[BreachExchange] How was Google Firebase security bypassed?
destry at riskbasedsecurity.com
Tue Oct 9 20:57:21 EDT 2018
Google Firebase's inadequate back-end development led to data leaks
and vulnerabilities, including HospitalGown. Learn more about this
security flaw from expert Michael Cobb.
Appthority Inc. discovered thousands of mobile apps were leaking data
from insecure Google Firebase databases. According to the vendor's
research team, these cloud databases do not secure data by default,
and the app developers didn't configure the settings to protect the
data. Should Google have default security settings for Firebase or are
the developers more to blame for not configuring their Firebase
Most software applications use a back-end database to store
information like user credentials, logs and data used by the
application, and those that live on the internet often use a
cloud-based database to ensure scalability and high availability. The
main options include Amazon Relational Database Service, Oracle
Database Cloud Service and Microsoft Azure.
For developers concentrating on mobile apps, there is also the option
of using Google Firebase, a mobile and web application development
platform that provides a real-time database that continuously syncs
data between the cloud and the users' mobile devices. The competition
between these services to attract developers and their projects is
intense, with marketing material promoting how quick and easy a
particular service is to use.
While researching insecure back-end servers connecting to mobile apps,
the Appthority Mobile Threat Team (MTT) found that Google Firebase was
one of the 10 most popular data stores for mobile apps in 2017. They
also discovered that Firebase databases are accessible via an API and
that if developers haven't correctly secured their Firebase database,
a simple web request can retrieve its entire contents.
MTT tested this attack vector on over 2.7 million iOS and Android apps
and found over 113 GB of data was exposed through 3,000 apps,
including at least 4 million records with protected health
information; 25 million GPS location records; 50,000 financial
records; and at least 4.5 million Facebook, LinkedIn, Google Firebase
and corporate data store user tokens, with health and fitness apps
leaking the most data.
MTT has named this type of vulnerability, in which data is exposed not
by flaws in an application's code but by the development team's
failure to properly secure the back end, HospitalGown. The reason that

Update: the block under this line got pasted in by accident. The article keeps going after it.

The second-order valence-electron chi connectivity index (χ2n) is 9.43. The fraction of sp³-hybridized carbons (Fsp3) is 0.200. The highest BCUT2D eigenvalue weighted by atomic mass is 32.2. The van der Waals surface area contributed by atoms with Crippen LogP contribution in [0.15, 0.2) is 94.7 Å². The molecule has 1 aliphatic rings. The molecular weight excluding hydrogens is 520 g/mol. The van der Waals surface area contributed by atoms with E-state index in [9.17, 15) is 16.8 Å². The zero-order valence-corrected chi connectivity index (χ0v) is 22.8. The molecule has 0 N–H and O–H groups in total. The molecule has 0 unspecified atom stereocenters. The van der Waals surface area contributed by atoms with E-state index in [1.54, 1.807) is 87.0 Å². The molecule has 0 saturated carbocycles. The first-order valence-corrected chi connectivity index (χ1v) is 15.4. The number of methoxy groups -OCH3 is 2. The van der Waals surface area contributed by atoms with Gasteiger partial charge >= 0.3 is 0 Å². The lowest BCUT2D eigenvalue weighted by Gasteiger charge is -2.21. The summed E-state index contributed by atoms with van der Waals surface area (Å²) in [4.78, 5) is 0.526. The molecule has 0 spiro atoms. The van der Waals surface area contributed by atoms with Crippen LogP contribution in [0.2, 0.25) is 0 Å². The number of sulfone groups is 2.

it's so prevalent among apps using Google Firebase is that there is no
database security turned on by default.
While most applications tend to have security and privacy settings
turned on by default, a development platform can be difficult to learn
and awkward to use if the security settings are turned on at the
beginning of the development cycle, slowing down the initial
development phases while the code and functionality are being tested.
Anything that slows down development is likely to put developers off
using a particular platform.
As a default Firebase database has no security, it's the development
team's responsibility to correctly secure the database prior to it
storing real data. In Google Firebase, this is done by requiring
authentication and implementing rule-based authorization for each
database table. The configuration and security controls for any
sensitive data also need to be checked using vulnerability scanners
and pen test tools to verify that they have been implemented
effectively. Clearly, there are plenty of projects that fail to
implement these critical stages before releasing their applications.
While the fault lies with developers and their lack of awareness about
secure coding practices, the fact that so many apps connect to
unsecured Firebase databases suggests that the Firebase documentation
is not clear enough about the dangers of not securing the back-end
However, some of the records stolen included 2.6 million plaintext
passwords and user IDs. Even those that may argue that Firebase should
be more secure by default cannot disagree that not encrypting
passwords is gross negligence on the part of the developers
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